Social Interaction requires some form of communication, and the lowest level of communication in this context is that at least parts of the game state are common to the players; that is, they have actions available that make game state changes that can be interpreted as meaningful actions by other players. That shows that Social Interaction is not only about exchanges of messages but also covers situations of making something together, exchanging gifts, displaying social status and even actions of direct conflict.
The most common situation of Social Interaction is when two or more players have gathered in a face-to-face situation to play a game, for example, Poker or Bridge, or when children set up a game of Hide & Seek outside while their parents are playing their own games in the living room. Nowadays, Massively Multiplayer Online Games allow thousands, even hundreds of thousands, of players to share the same virtual world, the game state, and to interact in many different ways within that world.
Example: The board gameDiplomacy has a specific diplomacy phase each turn where players have a possibility to discuss the game situation. In the board game version, this Social Interaction normally happens in a face-to-face situation where the non-verbal signs can be even more important than the verbal communication itself in determining the trustworthiness and the stability of the newly forged alliance. Even in blind Diplomacy, where there are no other methods of communication between the players other than by making game state changes, there is Social Interaction, as the players share the game state and it is possible to determine the other players' intentions and even to form alliances. Social Interaction in this variant of the game is very different when players interact face-to-face.
Example: Many massively multiplayer online roleplaying games provide several methods of Social Interaction for the players. Those that are Avatar based, for example Anarchy Online and Dark Age of Camelot, allow the players to customize parts of their repertoire for non-verbal communication through emoting. Even without special emote gestures the non-verbal communication in these games is possible using the Avatar's orientation, speed of movement, and basic actions, such as jumping, to convey information about the player's intention (moving towards a target), current feelings (changing direction in rapid fashion to state boredom), and guidance (jumping up and down in the same place to direct other players into a specific location).
To promote Social Interaction in games, players need a reason to communicate with each other. Generalizing, reasons for Social Interaction can be divided into those where players want something from other players, those that require players to perform Collaborative Actions together, or those that affect how such Cooperation takes place. Wanting something from other players is often based upon Asymmetric Resource Distribution and solved through Trading but can also be based on gaining Social Status. Coordinating Collaborative Actions through Social Interaction is usually motivated by Shared Resources and Shared Rewards but can also be required due to Player Decided Results or Secret Alliances. This need for coordinating actions is of course common in games with Team Play, for example, to make best use of Privileged Abilities. Social Interaction in these kinds of activities---and others that require Cooperation ---can be modulated by Betrayal, Delayed Reciprocity, Bluffing, and Uncommitted Alliances. Games with Game Masters or where players do Storytelling automatically have Social Interaction between the players.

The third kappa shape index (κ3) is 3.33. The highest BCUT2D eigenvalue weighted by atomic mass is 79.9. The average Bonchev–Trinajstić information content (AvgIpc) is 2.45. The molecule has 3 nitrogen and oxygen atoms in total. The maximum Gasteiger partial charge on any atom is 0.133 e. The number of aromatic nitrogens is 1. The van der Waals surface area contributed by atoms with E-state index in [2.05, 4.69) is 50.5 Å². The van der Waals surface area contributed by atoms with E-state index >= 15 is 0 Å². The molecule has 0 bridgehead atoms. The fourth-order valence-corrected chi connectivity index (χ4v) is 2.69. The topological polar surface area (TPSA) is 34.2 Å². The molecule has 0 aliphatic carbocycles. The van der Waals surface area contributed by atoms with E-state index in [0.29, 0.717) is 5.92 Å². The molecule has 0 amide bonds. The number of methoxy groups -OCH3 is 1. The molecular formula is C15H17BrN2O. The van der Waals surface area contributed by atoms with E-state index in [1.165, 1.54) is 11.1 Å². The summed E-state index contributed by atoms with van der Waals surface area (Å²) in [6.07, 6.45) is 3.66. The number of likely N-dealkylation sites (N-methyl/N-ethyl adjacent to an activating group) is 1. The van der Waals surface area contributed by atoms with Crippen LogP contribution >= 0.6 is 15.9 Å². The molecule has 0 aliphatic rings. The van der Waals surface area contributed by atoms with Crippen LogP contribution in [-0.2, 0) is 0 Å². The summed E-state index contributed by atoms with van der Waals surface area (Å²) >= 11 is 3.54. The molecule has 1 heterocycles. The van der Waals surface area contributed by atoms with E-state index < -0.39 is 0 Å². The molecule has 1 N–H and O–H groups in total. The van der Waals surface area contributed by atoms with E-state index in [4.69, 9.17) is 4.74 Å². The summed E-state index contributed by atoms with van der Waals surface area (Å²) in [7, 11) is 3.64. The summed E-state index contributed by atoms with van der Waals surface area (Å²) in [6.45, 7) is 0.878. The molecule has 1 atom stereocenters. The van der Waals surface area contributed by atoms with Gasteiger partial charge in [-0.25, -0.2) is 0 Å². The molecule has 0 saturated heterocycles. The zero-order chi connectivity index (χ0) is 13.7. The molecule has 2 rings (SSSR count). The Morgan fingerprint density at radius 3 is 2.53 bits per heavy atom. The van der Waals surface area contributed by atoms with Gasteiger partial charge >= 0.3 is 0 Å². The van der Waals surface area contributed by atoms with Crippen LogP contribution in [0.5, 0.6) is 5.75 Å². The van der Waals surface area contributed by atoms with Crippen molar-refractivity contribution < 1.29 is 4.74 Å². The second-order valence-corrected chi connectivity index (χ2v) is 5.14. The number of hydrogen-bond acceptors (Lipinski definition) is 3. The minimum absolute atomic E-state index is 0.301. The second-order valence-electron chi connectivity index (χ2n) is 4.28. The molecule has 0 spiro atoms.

Social Interaction outside making game state changes requires some kinds of Communication Channel between players and can be crudely divided into two categories: natural (or spontaneous) and stimulated [Zagal99]. Natural Social Interaction arises from the social situation itself in Synchronous Games and, even though the communication might be about the game, the unfolding of the game itself does not require or rely on the Social Interaction. This is the case in Chess where there might even be intense talking and gesturing between the players but the gameplay itself does not require the players to communicate outside the game or during Game Pauses. Games of stimulated Social Interaction, on the other hand, require or rely on players to communicate, that is, the game is impossible to play, or the gameplay experience is extremely impoverished, without players having the ability to communicate. Multiplayer Games based on dynamics of Cooperation and Competition, such as Diplomacy, and games based on asymmetric communication between players, such as Pictionary, are good examples of games that have stimulated Social Interaction.